First time in Paris, 3 days only

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Sep 7th, 1997, 08:30 AM
  #1
Diane
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First time in Paris, 3 days only

I have a weekend in Paris during a business trip. It's my first time ever, and is also a long awaited dream come true. I don't want to wreck it by trying to squeeze every single attraction into three days....what are the two or three things I MUST do? And then, where should I hang out, eat, walk-around, for the true Parisian experience (not the the true tourist one!) Many thanks.
 
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Sep 7th, 1997, 05:41 PM
  #2
JOAN DOYLE
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Dear Diane: You do pose a problem--Paris in THREE DAYS! You'll probably hear from lots of other travelers in this Lounge but, for my part, I'd stay on the Left Bank (where there are LOTS of good restaurants you can find by just wandering down an attractive street and reading the menu). I'd want to at least SEE Notre Dame, the Eiffel Tower, the Louvre, possibly Sacre Coeur. You'll find just BEING THERE exciting. Enjoy. Joan
 
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Sep 8th, 1997, 08:28 PM
  #3
Donna
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Three days only...we were in Paris last year for seven and are going back next year for ten to see SOME of the things we missed! Highly recommend that you get yourself at least two or three tour guides and peruse them in depth to determine what most appeals to you. Upon arrival, I personally recommend that you head straight for PARISTORIC, a multimedia presentation in a modern theater located at 11bis rue Scribe (around the corner from Opera Garnier). Presented on the hour 9-9 seven days a week. Having seen this, you'll know what you will not want to miss. Our favorite experiences were: the top level of the Eiffel Tower (try to go before dusk, when the daylight is best, and stay till after dark and all the lights have been turned on), the view from the rooftop cafe at La Samaritaine Department store, Musee d'Orsay, Sainte Chappelle, boat cruise along the Seine just before dusk, the Champs Elysee (ignore the tour guides, it's fabulous) and the Arc de Triomphe, Jardin de Tuileries, rue Rivoli (again ignore the tour guides) and Opera Garnier. Be SURE to find a terrific sidewalk cafe and spend a couple of hours enjoying your favorite beverage and watching the passing parade (our favorites: Chez Francis near Pont de l'Alma and Deux Magots). A nighttime stroll along the Pont Alexandre III. You will want to have fabulous meals, of course. No matter where you happen to be, wander a block or two off the beaten path and have a look at the posted menus and interiors - and enter if you find it appealing! Even if you only wander around for three days, you'll have the experience of a lifetime!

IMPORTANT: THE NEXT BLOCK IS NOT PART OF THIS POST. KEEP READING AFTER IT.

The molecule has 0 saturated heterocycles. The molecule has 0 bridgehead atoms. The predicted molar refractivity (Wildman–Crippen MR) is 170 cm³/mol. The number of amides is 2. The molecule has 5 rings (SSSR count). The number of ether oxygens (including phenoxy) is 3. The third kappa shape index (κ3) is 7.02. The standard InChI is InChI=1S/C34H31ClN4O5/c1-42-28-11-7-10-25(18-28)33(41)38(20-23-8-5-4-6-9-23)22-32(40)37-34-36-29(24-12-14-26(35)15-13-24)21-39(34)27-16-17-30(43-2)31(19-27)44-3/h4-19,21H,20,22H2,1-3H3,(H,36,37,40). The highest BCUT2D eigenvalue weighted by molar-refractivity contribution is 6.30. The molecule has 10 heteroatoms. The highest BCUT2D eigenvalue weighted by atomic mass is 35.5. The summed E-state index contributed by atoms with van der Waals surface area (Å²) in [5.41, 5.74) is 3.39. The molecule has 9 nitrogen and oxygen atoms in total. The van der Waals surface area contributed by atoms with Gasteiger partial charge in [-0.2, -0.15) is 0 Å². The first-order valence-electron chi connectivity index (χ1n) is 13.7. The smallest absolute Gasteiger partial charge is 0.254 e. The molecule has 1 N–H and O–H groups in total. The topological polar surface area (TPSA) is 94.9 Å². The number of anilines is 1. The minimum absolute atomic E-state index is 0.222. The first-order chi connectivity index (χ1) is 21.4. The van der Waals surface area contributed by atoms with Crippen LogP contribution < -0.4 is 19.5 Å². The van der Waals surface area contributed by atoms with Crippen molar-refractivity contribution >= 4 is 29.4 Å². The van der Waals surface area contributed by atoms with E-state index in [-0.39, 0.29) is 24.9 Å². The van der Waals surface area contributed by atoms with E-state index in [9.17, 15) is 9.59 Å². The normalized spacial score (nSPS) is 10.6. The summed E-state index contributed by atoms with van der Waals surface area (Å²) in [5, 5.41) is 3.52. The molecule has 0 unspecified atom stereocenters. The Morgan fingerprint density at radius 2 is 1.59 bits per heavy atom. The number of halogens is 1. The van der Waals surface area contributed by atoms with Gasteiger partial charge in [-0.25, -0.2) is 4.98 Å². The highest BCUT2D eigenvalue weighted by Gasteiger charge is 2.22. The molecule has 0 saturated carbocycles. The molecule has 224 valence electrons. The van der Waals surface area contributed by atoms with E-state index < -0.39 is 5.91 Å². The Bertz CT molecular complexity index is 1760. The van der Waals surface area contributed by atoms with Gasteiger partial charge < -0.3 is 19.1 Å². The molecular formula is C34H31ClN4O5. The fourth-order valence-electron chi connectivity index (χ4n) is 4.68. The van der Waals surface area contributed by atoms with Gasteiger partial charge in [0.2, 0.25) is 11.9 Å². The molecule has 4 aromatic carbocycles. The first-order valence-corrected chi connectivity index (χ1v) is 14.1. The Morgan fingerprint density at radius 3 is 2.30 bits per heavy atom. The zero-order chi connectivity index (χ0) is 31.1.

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Sep 10th, 1997, 05:19 PM
  #4
diane
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Joan and Donna, thanks so much for your kind messages. I'll be going in a week and have printed out your emails to take with me. Merci beaucoup! D.
 
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Sep 10th, 1997, 05:33 PM
  #5
Steve
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Only one thing to add -- the Musee d'Orsay, which holds many wonderful impressionist works, is just across the Seine from the Louvre. If you want a relaxing view from the Eiffel Tower, the Jules Verne restaurant is quite good (if a bit pricey).
 
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Sep 11th, 1997, 05:48 PM
  #6
Diane
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Thank you, Steve. I will be sure to get to the Museum. D.